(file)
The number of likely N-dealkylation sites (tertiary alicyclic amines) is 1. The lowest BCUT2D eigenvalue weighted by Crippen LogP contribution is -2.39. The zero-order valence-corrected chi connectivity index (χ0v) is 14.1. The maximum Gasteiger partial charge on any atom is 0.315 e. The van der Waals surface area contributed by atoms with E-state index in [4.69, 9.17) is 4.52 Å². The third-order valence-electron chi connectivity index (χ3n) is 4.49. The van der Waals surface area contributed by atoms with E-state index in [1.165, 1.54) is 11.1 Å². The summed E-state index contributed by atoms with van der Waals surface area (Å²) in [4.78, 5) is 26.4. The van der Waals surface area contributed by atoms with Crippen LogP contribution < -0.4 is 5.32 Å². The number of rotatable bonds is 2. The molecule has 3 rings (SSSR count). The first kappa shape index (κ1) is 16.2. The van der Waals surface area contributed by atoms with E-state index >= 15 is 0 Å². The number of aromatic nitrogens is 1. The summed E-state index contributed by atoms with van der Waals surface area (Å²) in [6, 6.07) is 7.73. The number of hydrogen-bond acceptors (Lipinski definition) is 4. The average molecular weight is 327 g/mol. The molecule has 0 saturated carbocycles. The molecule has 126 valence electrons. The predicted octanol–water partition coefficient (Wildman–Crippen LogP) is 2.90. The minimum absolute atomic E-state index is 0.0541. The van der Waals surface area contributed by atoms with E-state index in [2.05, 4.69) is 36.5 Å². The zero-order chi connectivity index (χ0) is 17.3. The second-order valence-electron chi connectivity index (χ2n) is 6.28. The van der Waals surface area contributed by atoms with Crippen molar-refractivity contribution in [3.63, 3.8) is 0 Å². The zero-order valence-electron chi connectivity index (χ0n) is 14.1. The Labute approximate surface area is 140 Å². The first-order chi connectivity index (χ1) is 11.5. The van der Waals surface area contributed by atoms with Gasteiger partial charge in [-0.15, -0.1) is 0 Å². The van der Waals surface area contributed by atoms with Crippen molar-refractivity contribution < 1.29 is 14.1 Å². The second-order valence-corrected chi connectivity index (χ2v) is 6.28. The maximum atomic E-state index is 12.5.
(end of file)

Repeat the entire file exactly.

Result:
The number of likely N-dealkylation sites (tertiary alicyclic amines) is 1. The lowest BCUT2D eigenvalue weighted by Crippen LogP contribution is -2.39. The zero-order valence-corrected chi connectivity index (χ0v) is 14.1. The maximum Gasteiger partial charge on any atom is 0.315 e. The van der Waals surface area contributed by atoms with E-state index in [4.69, 9.17) is 4.52 Å². The third-order valence-electron chi connectivity index (χ3n) is 4.49. The van der Waals surface area contributed by atoms with E-state index in [1.165, 1.54) is 11.1 Å². The summed E-state index contributed by atoms with van der Waals surface area (Å²) in [4.78, 5) is 26.4. The van der Waals surface area contributed by atoms with Crippen LogP contribution < -0.4 is 5.32 Å². The number of rotatable bonds is 2. The molecule has 3 rings (SSSR count). The first kappa shape index (κ1) is 16.2. The van der Waals surface area contributed by atoms with E-state index >= 15 is 0 Å². The number of aromatic nitrogens is 1. The summed E-state index contributed by atoms with van der Waals surface area (Å²) in [6, 6.07) is 7.73. The number of hydrogen-bond acceptors (Lipinski definition) is 4. The average molecular weight is 327 g/mol. The molecule has 0 saturated carbocycles. The molecule has 126 valence electrons. The predicted octanol–water partition coefficient (Wildman–Crippen LogP) is 2.90. The minimum absolute atomic E-state index is 0.0541. The van der Waals surface area contributed by atoms with E-state index in [2.05, 4.69) is 36.5 Å². The zero-order chi connectivity index (χ0) is 17.3. The second-order valence-electron chi connectivity index (χ2n) is 6.28. The van der Waals surface area contributed by atoms with Crippen molar-refractivity contribution in [3.63, 3.8) is 0 Å². The zero-order valence-electron chi connectivity index (χ0n) is 14.1. The Labute approximate surface area is 140 Å². The first-order chi connectivity index (χ1) is 11.5. The van der Waals surface area contributed by atoms with Gasteiger partial charge in [-0.15, -0.1) is 0 Å². The van der Waals surface area contributed by atoms with Crippen molar-refractivity contribution < 1.29 is 14.1 Å². The second-order valence-corrected chi connectivity index (χ2v) is 6.28. The maximum atomic E-state index is 12.5.